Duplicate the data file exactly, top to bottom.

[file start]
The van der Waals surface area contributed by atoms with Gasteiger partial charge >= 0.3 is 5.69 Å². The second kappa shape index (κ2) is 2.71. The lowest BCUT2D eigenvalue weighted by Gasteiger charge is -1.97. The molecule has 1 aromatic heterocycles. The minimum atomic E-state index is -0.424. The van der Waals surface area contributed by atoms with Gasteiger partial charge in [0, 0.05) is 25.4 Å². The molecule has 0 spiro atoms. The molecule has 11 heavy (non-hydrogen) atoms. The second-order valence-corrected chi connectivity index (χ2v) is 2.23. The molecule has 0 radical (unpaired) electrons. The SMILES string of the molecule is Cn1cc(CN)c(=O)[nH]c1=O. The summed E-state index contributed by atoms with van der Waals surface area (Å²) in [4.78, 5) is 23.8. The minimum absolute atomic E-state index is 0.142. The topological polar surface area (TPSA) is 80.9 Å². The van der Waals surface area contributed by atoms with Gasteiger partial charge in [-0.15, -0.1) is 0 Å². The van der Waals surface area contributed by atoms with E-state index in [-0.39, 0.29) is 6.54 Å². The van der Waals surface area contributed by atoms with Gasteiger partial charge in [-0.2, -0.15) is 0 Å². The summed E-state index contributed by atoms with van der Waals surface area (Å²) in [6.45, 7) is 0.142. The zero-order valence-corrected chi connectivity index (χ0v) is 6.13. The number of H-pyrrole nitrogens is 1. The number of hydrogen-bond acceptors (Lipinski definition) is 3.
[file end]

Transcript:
The van der Waals surface area contributed by atoms with Gasteiger partial charge >= 0.3 is 5.69 Å². The second kappa shape index (κ2) is 2.71. The lowest BCUT2D eigenvalue weighted by Gasteiger charge is -1.97. The molecule has 1 aromatic heterocycles. The minimum atomic E-state index is -0.424. The van der Waals surface area contributed by atoms with Gasteiger partial charge in [0, 0.05) is 25.4 Å². The molecule has 0 spiro atoms. The molecule has 11 heavy (non-hydrogen) atoms. The second-order valence-corrected chi connectivity index (χ2v) is 2.23. The molecule has 0 radical (unpaired) electrons. The SMILES string of the molecule is Cn1cc(CN)c(=O)[nH]c1=O. The summed E-state index contributed by atoms with van der Waals surface area (Å²) in [4.78, 5) is 23.8. The minimum absolute atomic E-state index is 0.142. The topological polar surface area (TPSA) is 80.9 Å². The van der Waals surface area contributed by atoms with Gasteiger partial charge in [-0.15, -0.1) is 0 Å². The van der Waals surface area contributed by atoms with E-state index in [-0.39, 0.29) is 6.54 Å². The van der Waals surface area contributed by atoms with Gasteiger partial charge in [-0.2, -0.15) is 0 Å². The summed E-state index contributed by atoms with van der Waals surface area (Å²) in [6.45, 7) is 0.142. The zero-order valence-corrected chi connectivity index (χ0v) is 6.13. The number of H-pyrrole nitrogens is 1. The number of hydrogen-bond acceptors (Lipinski definition) is 3.